GARRETT’S BLOG: Weather Service To Test Graphic Tornado Wording
Technology has come a long way since 1988 when the WSR88D (Weather Surveillance Radar 1988 Doppler) radar network was installed. Doppler radar works by measuring the “doppler shift”. Moving objects have different wavelengths, think of a train passing you; it sounds higher pitch and louder as it nears and then sounds lower pitch as it leaves. Doppler measures moving objects in thunderstorms and we can see winds spinning in different directions. It changed the way tornadoes were forecast.
The WSR88D network has seen several upgrades. With NEXRAD (Next Generation Doppler Radar) math algorithms were worked into the radar which triggered alarms for meteorologists such as ‘Mesocyclones” or “Tornado Vortex Signatures” which alerted the meteorologist on duty that rotating winds could be occurring. While this undoubtedly saved hundreds of lives, it can also be argued that we’ve become too good at predicting rotating winds. The false alarm rate on Tornado Warnings is as high as 75-80%. Not all rotating storms produce tornadoes, but most strongly rotating storms receive Tornado Warnings. The high false alarm rate, in my opinion, can be blamed for the high number of tornado deaths in the last few years. A study at Mississippi State after last year’s Alabama Outbreak showed apathy towards the warnings. Most people do not seek shelter, in fact, most people go outside and then look to secondary information source. Quotes such as: “I didn’t think it would be that bad” or “I would rather just watch my TV show and die than listen to weather interruptions” came from residents in Smithville, MS which was leveled by an EF5 Tornado last April.
And now, Doppler Radar is getting yet another upgrade. Dual Polarization Doppler or “Dual-Pol”. Doppler Radar scans the horizon from the bottom up, but with Dual-Pol we’ll scan the horizontal and the vertical space of the atmosphere. The result will be greater detail in thunderstorms. For example, Dual-Pol can actually see the debris lofted by tornadoes allowing meteorologists to know a tornado is actually “on the ground” with damage occurring. It will also be able to do many other things such as show exactly where precipitation changes in winter time from rain, to sleet, to ice, & snow.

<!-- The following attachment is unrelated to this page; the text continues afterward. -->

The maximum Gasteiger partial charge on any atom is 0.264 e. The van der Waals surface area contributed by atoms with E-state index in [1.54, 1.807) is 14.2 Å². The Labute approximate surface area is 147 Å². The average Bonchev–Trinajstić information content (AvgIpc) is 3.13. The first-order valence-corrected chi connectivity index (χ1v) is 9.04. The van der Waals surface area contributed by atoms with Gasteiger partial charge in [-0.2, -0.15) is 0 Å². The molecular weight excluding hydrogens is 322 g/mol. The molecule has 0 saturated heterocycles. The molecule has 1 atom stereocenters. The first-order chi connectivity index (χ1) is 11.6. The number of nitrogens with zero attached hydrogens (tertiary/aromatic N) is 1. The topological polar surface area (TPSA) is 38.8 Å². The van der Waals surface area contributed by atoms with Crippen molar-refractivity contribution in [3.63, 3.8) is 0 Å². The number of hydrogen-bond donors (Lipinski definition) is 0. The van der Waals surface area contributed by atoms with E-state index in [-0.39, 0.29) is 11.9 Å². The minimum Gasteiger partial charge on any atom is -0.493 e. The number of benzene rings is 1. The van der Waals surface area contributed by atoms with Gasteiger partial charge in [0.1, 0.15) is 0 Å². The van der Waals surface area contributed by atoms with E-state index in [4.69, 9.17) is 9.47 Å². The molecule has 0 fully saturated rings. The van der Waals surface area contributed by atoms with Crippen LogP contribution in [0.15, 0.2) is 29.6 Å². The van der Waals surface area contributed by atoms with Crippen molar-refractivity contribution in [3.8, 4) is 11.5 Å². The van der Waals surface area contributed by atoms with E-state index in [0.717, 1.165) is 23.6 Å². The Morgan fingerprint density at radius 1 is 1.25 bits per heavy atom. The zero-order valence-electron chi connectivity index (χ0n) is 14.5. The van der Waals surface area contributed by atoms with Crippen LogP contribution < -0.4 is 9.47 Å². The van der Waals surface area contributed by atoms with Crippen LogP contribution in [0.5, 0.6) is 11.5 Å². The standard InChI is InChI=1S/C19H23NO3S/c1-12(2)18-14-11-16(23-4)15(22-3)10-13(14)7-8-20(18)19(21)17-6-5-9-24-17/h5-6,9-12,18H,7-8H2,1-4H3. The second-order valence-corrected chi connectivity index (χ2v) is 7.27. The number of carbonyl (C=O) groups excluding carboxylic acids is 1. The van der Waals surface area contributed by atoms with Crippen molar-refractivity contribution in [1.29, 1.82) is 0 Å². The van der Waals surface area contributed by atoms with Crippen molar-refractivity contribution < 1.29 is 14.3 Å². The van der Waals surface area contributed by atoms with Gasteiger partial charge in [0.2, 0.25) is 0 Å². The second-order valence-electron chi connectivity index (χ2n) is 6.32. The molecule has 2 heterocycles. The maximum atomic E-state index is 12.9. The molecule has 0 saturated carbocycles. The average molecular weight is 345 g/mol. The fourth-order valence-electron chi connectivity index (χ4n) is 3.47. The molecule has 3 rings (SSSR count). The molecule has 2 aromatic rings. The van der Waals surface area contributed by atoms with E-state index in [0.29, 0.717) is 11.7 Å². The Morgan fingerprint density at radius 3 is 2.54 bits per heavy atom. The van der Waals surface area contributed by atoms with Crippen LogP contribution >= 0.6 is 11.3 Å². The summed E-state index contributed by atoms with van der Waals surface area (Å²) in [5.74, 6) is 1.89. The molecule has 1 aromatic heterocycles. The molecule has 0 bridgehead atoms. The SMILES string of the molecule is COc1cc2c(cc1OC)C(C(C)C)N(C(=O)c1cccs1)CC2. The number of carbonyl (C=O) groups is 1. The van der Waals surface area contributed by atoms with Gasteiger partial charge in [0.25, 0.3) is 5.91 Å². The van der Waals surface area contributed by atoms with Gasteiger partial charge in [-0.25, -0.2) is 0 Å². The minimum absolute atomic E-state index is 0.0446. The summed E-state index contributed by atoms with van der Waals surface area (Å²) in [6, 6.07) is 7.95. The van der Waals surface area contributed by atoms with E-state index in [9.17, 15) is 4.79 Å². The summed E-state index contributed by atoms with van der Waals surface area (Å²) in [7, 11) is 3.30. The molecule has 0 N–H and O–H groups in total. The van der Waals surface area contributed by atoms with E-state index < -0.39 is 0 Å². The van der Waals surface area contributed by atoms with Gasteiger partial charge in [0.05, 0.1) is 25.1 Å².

Starting April 2, 2012 the National Weather Service will be testing enhanced wording in the Springfield, MO and Wichita, KS areas. In the past, you may have seen: “Doppler radar indicates a developing tornado” or “Storm spotters reported a tornado”. The additional wording will be stronger to draw more attention to dangerous tornadoes. This gives the Weather Service a way to make the truly damaging tornadoes like Joplin stand out from tornadoes that occur in squall lines like the Crawford Co EF1 last month.
I attached the .pdf document below that I received. In a Reuters report today, interviews with meteorologists in the Springfield area said phrases such as : “MASS DEVASTATION IS LIKELY”, “THIS IS A CATASTROPHIC TORNADO”, “COMPLETE DESTRUCTION OF ENTIRE NEIGHBORHOOD IS LIKELY” could be used.
The document below also shows a somewhat tiered warning system with tornadoes being: Tornado Indicated, Tornado Observed, Tornado Significant, Tornado Catastrophic. And with the Dual-Pol radar we’re actually able to distinguish the different types of tornadoes and even see the damage as it’s occurring. The end result is makes warnings more accurate and hopefully saves more lives in the process.
Dual-Polarization Radar that will cover Northwest Arkansas and Fort Smith is scheduled to be installed in the Fall of 2012
Document: Tornado Warning Wording